- United Parcel Service (UPS) to sue Canada Post under Chapter 11 of NAFTA. In this case, UPS is charging that the NAFTA rules on public monopolies are being violated with regard to parcel and courier services.
- In 1991 the Canadian province of British Columbia passed a law banning the export of water. A California corporation, Sun Belt Water Inc., has challenged the law using NAFTA's Chapter 11 lawsuit, claiming that the law represents trade barrier. Sun Belt is seeking $220 million in compensation in lost profits from the Canadian government.
- A Quebec law banning specific pesticides reveals how Chapter 11 clauses - which are set to be included in the FTAA - undermine environmental protection. Quebec laws ban the herbicide 2,4-D, a known human carcinogen, and shown to adversely affect the immune system and reproductive functions in humans, among other impacts. But now a corporate lobbying group representing some of the makers of the pesticide are now threatening to challenge the law by suing the Canadian government under NAFTA's Chapter 11. The provincial government of Quebec and Canadian taxpayers has been given a harsh choice: face paying the corporations millions of dollars, or repeal the law.
Since NAFTA came into effect in 1994, it is estimated that eight million Mexicans have fallen from
middle class into poverty. Mexicans are suffering a dramatic rise in ill health as their traditional diet is replaced by Yanqui junk food. Mexican farmers go out of business as agribusiness dumps basic agricultural commodities. Mexican farmers are driven off their land to be replaced by agribusiness supplying luxury foods to the US market. Californian farmers are driven out of business by imports of cheap avocados and other luxury fruit and vegetables.
NAFTA's vicious cycle
- INCREASED US CORN EXPORTS: During NAFTA's first six years, US
corn exports to Mexico increased an astounding 1,397%, from $35 million
worth in 1993 to $527 million in 1999. On the surface, this sounds like good
news for US farmers and for Mexicans looking for lower prices on their staple
food. The reality is more complicated.
- FARMERS UPROOTED: Thousands of Mexican
peasants, stripped of subsidies and unable to compete with US
producers, have been driven from their land. Once able to feed their
own families, they must now obtain cash to buy food, despite limited
- POVERTY INCREASE: The World Bank reports that 82%
of rural Mexicans were living in poverty in 1998, up from 79% in
- IMMIGRATION: uprooted Mexican farmers have contributed
to increased immigration flows to the United States.
According to the Institute for Agriculture and Trade Policy, 'In
one of free trade's brutal ironies, many of these Mexican trade
policy refugees are joining the swelling flow of immigrants who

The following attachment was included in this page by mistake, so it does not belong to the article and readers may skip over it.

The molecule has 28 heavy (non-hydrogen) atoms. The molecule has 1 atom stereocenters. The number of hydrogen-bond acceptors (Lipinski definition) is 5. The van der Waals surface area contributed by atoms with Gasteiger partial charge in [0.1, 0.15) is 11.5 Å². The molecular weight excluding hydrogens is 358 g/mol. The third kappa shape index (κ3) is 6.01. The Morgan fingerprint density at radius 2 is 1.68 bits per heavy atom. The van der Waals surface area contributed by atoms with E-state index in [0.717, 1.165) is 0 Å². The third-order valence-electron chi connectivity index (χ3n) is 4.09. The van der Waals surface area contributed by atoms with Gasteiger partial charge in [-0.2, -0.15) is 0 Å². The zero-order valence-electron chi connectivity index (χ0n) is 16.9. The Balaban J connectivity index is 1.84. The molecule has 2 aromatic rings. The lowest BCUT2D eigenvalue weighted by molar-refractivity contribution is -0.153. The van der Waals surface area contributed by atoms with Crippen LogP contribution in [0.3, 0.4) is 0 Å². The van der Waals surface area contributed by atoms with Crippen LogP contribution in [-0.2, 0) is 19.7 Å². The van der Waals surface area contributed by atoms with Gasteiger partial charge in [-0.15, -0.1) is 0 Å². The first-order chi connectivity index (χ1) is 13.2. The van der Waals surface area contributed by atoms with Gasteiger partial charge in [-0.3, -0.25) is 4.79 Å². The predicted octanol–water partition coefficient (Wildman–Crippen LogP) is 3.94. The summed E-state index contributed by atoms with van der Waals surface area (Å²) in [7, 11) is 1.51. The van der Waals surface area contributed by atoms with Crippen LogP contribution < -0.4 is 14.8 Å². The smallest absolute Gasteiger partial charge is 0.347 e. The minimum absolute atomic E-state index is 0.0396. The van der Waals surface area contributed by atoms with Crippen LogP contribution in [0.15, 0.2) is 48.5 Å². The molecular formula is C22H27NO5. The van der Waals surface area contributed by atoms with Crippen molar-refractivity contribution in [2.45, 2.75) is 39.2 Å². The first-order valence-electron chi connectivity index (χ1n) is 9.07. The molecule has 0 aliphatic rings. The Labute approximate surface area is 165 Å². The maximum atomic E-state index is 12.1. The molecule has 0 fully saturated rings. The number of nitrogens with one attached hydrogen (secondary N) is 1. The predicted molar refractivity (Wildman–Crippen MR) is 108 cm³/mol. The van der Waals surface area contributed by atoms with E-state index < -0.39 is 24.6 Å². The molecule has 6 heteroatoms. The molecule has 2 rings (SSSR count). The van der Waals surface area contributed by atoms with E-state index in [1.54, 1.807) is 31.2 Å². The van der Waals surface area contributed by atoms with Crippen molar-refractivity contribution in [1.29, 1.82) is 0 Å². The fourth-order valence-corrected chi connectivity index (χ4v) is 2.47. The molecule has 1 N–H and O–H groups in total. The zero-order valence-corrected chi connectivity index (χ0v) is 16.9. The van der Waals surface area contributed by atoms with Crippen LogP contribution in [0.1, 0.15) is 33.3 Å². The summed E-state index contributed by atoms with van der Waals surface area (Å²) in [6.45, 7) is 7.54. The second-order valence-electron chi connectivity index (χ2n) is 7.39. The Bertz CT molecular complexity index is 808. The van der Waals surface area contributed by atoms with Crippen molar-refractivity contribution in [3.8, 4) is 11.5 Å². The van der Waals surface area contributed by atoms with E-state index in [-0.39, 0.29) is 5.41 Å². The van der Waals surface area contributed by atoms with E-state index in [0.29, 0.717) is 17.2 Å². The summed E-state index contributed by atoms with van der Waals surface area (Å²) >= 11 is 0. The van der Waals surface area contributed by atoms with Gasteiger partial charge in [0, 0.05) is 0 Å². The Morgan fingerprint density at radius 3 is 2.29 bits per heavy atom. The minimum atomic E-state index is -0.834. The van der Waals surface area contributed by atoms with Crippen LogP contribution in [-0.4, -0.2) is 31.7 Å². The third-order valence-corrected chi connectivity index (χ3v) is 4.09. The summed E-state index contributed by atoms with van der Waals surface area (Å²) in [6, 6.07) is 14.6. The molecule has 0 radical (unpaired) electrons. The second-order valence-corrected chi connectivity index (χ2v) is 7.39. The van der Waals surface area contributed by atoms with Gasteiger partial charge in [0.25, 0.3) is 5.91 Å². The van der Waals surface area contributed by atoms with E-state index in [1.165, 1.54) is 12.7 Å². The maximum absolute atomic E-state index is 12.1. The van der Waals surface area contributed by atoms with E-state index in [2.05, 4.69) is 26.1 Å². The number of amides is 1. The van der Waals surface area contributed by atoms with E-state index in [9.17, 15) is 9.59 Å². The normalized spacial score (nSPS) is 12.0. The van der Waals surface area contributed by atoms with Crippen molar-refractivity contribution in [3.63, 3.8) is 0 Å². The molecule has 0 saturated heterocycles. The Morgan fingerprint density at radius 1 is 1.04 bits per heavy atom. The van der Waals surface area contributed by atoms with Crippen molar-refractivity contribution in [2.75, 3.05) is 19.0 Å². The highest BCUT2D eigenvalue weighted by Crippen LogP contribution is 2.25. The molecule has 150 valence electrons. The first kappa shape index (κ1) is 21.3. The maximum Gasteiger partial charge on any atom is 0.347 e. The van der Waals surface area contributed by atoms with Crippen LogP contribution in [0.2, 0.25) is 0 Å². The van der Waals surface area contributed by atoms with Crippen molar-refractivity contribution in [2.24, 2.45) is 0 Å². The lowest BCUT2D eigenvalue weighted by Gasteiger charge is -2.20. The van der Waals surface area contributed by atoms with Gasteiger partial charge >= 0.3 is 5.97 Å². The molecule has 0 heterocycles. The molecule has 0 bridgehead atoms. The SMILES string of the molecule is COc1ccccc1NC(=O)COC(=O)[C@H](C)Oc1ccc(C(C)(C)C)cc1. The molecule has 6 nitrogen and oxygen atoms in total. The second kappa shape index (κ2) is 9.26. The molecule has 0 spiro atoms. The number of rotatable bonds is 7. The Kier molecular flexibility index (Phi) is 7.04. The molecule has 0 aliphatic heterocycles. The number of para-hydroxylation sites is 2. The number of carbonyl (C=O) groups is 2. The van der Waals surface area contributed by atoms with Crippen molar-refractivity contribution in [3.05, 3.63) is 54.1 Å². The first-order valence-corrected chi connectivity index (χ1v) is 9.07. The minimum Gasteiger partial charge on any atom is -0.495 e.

are harvesting and processing US food in often dangerous and
- BORDER PATROL: US spending on immigration controls
has skyrocketed from $967 million in 1993 to $2.56 billion in 1999.
There are now more than 9,000 border patrol agents, more than double
the number in 1993. In 1999, 356 migrants died in desperate attempts
to elude the patrol while crossing the border.
- US FARMERS: In 1995, Congress justified cuts in agricultural subsidies
by claiming that increased exports would in part make up the difference. Instead,
US farmers, at the mercy of volatile international markets and weather, are facing
their worst crisis since the 1980s. In 2000, the price of corn sunk to the lowest
level in a quarter century - $1.80 per bushel compared to $5 as recently as 1995.
Family farmers are expected to drop to less than 1% of the total population.
- US AGRIBUSINESS: By contrast, the corporations that helped
pressure Mexico to allow duty-free US corn imports under NAFTA have
done very well. Cargill, the world’s largest grain trader and the top ranked
private US company had net earnings in 1999 of $597 million,
up from $350 million in 1992. In 1999, the firm further increased its
power by purchasing part of its closest competitor, Continental Grain.
NAFTA has failed to deliver on its proponents’ promises to increase economic growth, to create more and better jobs and to strengthen democracy in the region. It has been devastating for working people in all three countries and has led to increased pressure on Canada and Mexico to conform to US foreign policy goals. Most alarmingly, the three governments are working to extend this failed model throughout the Americas in the proposed Free Trade Area of the Americas.
Sarah Anderson, Seven Years Under NAFTA, Institute for Policy Studies, August 2001
Sarah Anderson and John Cavanagh (with Thea Lee), Field Guide to the Global Economy, New Press, 2000
Lori Wallach & Robert Naiman, NAFTA: Four and a Half Years Later, The Ecologist, May/June 1998
Gaia index ~
(c) Keith Parkins 2003
-- September 2003 rev 0